A Kazakh mathematician’s claim to have solved a problem worth a million dollars is proving hard to evaluate – in part because it is not written in English. (1)

Mukhtarbay Otelbayev of the Eurasian National University in Astana, Kazakhstan, says he has proved the Navier-Stokes existence and smoothness problem, which concerns equations that are used to model fluids – from airflow over a plane’s wing to the crashing of a tsunami. The equations work, but there is no proof that solutions exist for all possible situations, and won’t sometimes “blow up”, producing unrealistic answers. In 2000, the Clay Mathematics Institute, now in Providence, Rhode Island, named this one of seven Millennium Prize problems offering $1 million to anyone who could devise a proof.

Otelbayev claims to have done just that in a paper published in the Mathematical Journal, also based in Kazakhstan. “I worked on the problem on and off, for 30 years,” he told New Scientist, in Russian – he does not speak English. However, the combination of the Russian text and the specialist knowledge needed to understand the Navier-Stokes equations means the international mathematical community, which usually communicates in English is having difficulty evaluating it. You see although mathematics is expressed through universal symbols, mathematics papers also contain large amounts of explanatory text.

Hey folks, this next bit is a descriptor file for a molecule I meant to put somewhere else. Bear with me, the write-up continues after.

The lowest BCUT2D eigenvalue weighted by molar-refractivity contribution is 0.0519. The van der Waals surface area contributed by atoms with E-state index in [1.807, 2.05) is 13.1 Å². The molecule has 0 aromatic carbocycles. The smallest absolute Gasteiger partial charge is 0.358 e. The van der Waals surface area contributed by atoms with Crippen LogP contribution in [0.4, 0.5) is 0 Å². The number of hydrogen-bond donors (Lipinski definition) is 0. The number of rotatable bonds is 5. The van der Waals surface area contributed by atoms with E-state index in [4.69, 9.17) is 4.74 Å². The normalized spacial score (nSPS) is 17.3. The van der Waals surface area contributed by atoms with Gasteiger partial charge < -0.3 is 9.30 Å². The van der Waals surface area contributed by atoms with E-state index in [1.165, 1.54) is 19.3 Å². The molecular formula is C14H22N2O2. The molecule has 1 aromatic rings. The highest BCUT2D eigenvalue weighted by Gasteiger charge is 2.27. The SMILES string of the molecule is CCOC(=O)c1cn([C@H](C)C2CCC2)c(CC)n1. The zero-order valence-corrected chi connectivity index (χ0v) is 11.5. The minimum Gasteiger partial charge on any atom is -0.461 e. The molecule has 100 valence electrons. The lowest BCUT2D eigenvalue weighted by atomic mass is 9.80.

We are so much bound to our language that we cannot even read mathematics written by another person. Treasures are hidden next to our own eyes and yet we are unable to grasp them.